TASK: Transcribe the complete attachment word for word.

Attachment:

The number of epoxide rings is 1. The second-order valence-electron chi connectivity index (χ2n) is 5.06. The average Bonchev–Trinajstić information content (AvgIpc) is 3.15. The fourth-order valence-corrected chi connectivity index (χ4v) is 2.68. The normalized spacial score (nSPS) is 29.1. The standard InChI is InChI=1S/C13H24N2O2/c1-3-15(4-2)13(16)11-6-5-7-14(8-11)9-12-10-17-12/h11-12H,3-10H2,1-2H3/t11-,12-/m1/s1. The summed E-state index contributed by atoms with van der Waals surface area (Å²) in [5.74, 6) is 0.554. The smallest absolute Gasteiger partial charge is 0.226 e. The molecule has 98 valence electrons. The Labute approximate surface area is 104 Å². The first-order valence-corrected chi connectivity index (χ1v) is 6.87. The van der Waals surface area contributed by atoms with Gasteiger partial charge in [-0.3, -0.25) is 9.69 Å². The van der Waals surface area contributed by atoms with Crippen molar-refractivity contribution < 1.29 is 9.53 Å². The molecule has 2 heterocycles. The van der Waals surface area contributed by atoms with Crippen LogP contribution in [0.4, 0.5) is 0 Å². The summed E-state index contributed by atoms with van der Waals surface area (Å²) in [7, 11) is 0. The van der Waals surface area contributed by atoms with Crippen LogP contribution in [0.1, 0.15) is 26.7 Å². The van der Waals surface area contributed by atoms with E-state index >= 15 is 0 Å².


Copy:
The number of epoxide rings is 1. The second-order valence-electron chi connectivity index (χ2n) is 5.06. The average Bonchev–Trinajstić information content (AvgIpc) is 3.15. The fourth-order valence-corrected chi connectivity index (χ4v) is 2.68. The normalized spacial score (nSPS) is 29.1. The standard InChI is InChI=1S/C13H24N2O2/c1-3-15(4-2)13(16)11-6-5-7-14(8-11)9-12-10-17-12/h11-12H,3-10H2,1-2H3/t11-,12-/m1/s1. The summed E-state index contributed by atoms with van der Waals surface area (Å²) in [5.74, 6) is 0.554. The smallest absolute Gasteiger partial charge is 0.226 e. The molecule has 98 valence electrons. The Labute approximate surface area is 104 Å². The first-order valence-corrected chi connectivity index (χ1v) is 6.87. The van der Waals surface area contributed by atoms with Gasteiger partial charge in [-0.3, -0.25) is 9.69 Å². The van der Waals surface area contributed by atoms with Crippen molar-refractivity contribution < 1.29 is 9.53 Å². The molecule has 2 heterocycles. The van der Waals surface area contributed by atoms with Crippen LogP contribution in [0.4, 0.5) is 0 Å². The summed E-state index contributed by atoms with van der Waals surface area (Å²) in [7, 11) is 0. The van der Waals surface area contributed by atoms with Crippen LogP contribution in [0.1, 0.15) is 26.7 Å². The van der Waals surface area contributed by atoms with E-state index >= 15 is 0 Å².